I saw Western Civ as a real-live, albeit historical, version of Peyton Place, Dallas, and other soap-opera tales of intrigue, scheming, political jockeying, family problems, efforts at success and recognition, power struggles, tragedy, comedy, drama, uncertainty, dumb luck (both good and bad), intelligence and genius, and ignorance and stupidity. Even back when I was only 17 years old, I recognized a lot of congruence between my Western Civ book and the Chaucer, Shakespeare, Twain, Dickens, and Thurber chapters of my Humanities literature class (which was in the hour after Western Civ in the classroom next door). I remember both of these classes quite well, in great detail.

You don't remember learning about the differences between Athens and Sparta, about Troy and the Trojan horse, about Socrates drinking the hemlock for corrupting the youth, about Icarus and Daedalus and the Iliad and Odyssey? What about the names Carthage, Alexander and Cleopatra? Romulus and Remus and their "mother"?

Remember: the European Union isn't a new idea. The Romans had the idea a long time ago. And here we are, two thousand years later, and we still use the same name as the Roman "senate". Remember good ol' Julius "crossing the Rubicon", and the circumstances surrounding that fateful ford? And for drama and intrigue, what about Agrippina and the suspicious deaths of the powerful men surrounding her throughout her life? The "story" of Nero and the fiddle and the fire? And why did a guy named Hannibal ride elephants across the Alps? Why did Constantine move the capital, and why isn't Turkey today more European as a result? Who were the Merovingians and the Carolingians? Pepin? Charlemagne? You don't remember why the Moors were in the Iberian peninsula?

Do you recognize the words "feudal", "fief", "domain", "vassal", "knight", and "manor lord"? Where does the American word "county" come from?

What was the importance of wool and cloth to the rise of modern markets? Why were East Indian spices, silk, and art so critical to the rise of the corporate form of business ownership? Do you remember the relationships between Columbus, Ferdinand and Isabella, Henry VIII, and Maximilian of Austria? What was their common denominator? How the heck did one guy (Charles V) suddenly (and very peacefully) inherit most of the known world in the early 1500s, from what had been dozens of different kingdoms, duchies, domains, and principalities, including the entire Holy Roman Empire? Why was Cortez taking so much Incan gold back to Spain?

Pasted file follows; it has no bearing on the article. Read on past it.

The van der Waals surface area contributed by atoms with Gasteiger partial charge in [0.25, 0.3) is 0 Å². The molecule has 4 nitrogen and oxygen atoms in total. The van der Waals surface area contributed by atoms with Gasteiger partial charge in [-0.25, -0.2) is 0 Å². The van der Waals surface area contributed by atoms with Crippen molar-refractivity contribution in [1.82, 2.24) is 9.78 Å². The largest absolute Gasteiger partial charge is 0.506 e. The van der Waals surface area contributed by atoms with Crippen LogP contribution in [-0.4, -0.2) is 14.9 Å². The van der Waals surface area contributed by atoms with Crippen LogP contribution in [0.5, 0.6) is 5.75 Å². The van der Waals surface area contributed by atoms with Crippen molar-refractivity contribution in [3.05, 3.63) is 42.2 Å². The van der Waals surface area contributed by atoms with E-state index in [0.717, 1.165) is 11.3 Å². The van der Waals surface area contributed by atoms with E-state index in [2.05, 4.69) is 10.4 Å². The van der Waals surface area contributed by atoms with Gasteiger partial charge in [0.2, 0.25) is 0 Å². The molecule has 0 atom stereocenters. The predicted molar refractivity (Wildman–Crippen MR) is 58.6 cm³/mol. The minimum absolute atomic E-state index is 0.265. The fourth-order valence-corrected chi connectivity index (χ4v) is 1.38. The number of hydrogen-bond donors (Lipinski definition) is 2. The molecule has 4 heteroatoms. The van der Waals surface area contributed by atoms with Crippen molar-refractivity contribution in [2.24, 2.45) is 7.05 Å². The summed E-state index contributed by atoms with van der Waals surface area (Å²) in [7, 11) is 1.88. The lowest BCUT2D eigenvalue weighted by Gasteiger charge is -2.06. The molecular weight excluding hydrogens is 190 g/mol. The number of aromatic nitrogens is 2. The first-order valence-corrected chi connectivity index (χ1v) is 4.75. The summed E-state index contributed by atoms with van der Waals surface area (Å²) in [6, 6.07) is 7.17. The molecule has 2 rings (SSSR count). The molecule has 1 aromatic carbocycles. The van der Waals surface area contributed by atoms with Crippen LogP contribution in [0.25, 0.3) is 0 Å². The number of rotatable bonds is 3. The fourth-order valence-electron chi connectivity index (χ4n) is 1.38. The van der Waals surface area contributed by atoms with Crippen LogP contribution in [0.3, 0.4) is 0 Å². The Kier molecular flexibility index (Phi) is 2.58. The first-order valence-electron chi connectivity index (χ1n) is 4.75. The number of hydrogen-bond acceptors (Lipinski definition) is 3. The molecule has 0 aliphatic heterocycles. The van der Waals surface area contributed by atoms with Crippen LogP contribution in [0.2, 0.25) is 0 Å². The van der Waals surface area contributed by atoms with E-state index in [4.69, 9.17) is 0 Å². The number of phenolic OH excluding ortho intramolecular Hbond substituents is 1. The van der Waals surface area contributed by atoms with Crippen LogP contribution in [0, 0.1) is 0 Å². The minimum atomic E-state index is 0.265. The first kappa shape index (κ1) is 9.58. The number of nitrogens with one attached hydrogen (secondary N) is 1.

Did you never learn why Brazil speaks Portuguese instead of Spanish? What is the connection between Gregor Mendel's works and Adolf Hitler? How did Leeuwenhoek's invention help Fleming invent penicillin? What was Tycho Brahe's contribution that led to Kepler debunking Copernicus, and at the same time led to Galileo's getting in hot water with the pope?

Ever hear of a guy named Martin Luther? How did Luther's ideas conflict with Calvin, and why didn't they agree to join forces? Why did they both disagree with Erasmus, when if the three of them could have agreed on some basic ideas, there probably wouldn't even be a pope today? If Calvin started Presbyterianism and Luther started Lutheranism, who started Episcopalianism, and why didn't his daughter marry Charles V?

You don't remember William of Orange? Gutenberg? DaVinci? Charles the Bold? Louix XIII? Jacques DeMolay? William Wallace? These were exciting guys... how can you hear about their histories without envisioning the fantastic stories behind them. Fact is more exciting than fiction. And let's not forget the girls: Joan of Arc, Lady Godiva, and more importantly for accountants, Lady Ada?

What is the difference between a serf and a vassal? Why were monks the educated members of society? Why were the second, third, and fourth sons the ones that always joined the military or went into the priesthood? And even more interesting: how does all this relate to the observation that northern Europeans had a reasonably balanced diet even in the wintertime?

Who was Bayes, and what was he doing when he "invented" statistics? Why did Beethoven write an overture honoring Egmont and Hoorne? What was Excalibur supposed to have been? What was Ponce De Leon looking for when he was waltzing around Florida? Why were England, France, Spain, and the Dutch vying with each other over the new world? And why wasn't Germany involved in any of this? Where were Norway and Sweden, who actually started the "global exploration" movement on the high seas, and why weren't they doing anything in the field at this time?

What is the Magna Carta? Why do we have "trials by jury"? Why are there two houses in Congress? Why did the pilgrims, who were supposed to be English, wear Dutch hats?